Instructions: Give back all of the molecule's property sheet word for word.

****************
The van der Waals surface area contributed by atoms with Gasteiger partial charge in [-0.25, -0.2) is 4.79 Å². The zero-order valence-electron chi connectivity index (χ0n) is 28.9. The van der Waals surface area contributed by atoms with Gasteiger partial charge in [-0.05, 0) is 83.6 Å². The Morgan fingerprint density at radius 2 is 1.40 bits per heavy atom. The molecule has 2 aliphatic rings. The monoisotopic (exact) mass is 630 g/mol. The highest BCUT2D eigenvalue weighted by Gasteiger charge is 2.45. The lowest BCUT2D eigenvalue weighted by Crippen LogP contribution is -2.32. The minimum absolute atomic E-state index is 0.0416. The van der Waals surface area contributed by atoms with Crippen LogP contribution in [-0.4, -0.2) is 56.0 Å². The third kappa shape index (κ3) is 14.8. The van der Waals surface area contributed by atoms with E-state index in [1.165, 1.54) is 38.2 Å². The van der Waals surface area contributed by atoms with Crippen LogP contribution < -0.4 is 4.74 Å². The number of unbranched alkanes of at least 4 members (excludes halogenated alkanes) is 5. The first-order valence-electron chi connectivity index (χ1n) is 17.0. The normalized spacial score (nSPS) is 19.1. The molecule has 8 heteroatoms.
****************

The van der Waals surface area contributed by atoms with Gasteiger partial charge in [-0.25, -0.2) is 4.79 Å². The zero-order valence-electron chi connectivity index (χ0n) is 28.9. The van der Waals surface area contributed by atoms with Gasteiger partial charge in [-0.05, 0) is 83.6 Å². The Morgan fingerprint density at radius 2 is 1.40 bits per heavy atom. The molecule has 2 aliphatic rings. The monoisotopic (exact) mass is 630 g/mol. The highest BCUT2D eigenvalue weighted by Gasteiger charge is 2.45. The lowest BCUT2D eigenvalue weighted by Crippen LogP contribution is -2.32. The minimum absolute atomic E-state index is 0.0416. The van der Waals surface area contributed by atoms with Crippen LogP contribution in [-0.4, -0.2) is 56.0 Å². The third kappa shape index (κ3) is 14.8. The van der Waals surface area contributed by atoms with E-state index in [1.165, 1.54) is 38.2 Å². The van der Waals surface area contributed by atoms with Crippen LogP contribution < -0.4 is 4.74 Å². The number of unbranched alkanes of at least 4 members (excludes halogenated alkanes) is 5. The first-order valence-electron chi connectivity index (χ1n) is 17.0. The normalized spacial score (nSPS) is 19.1. The molecule has 8 heteroatoms.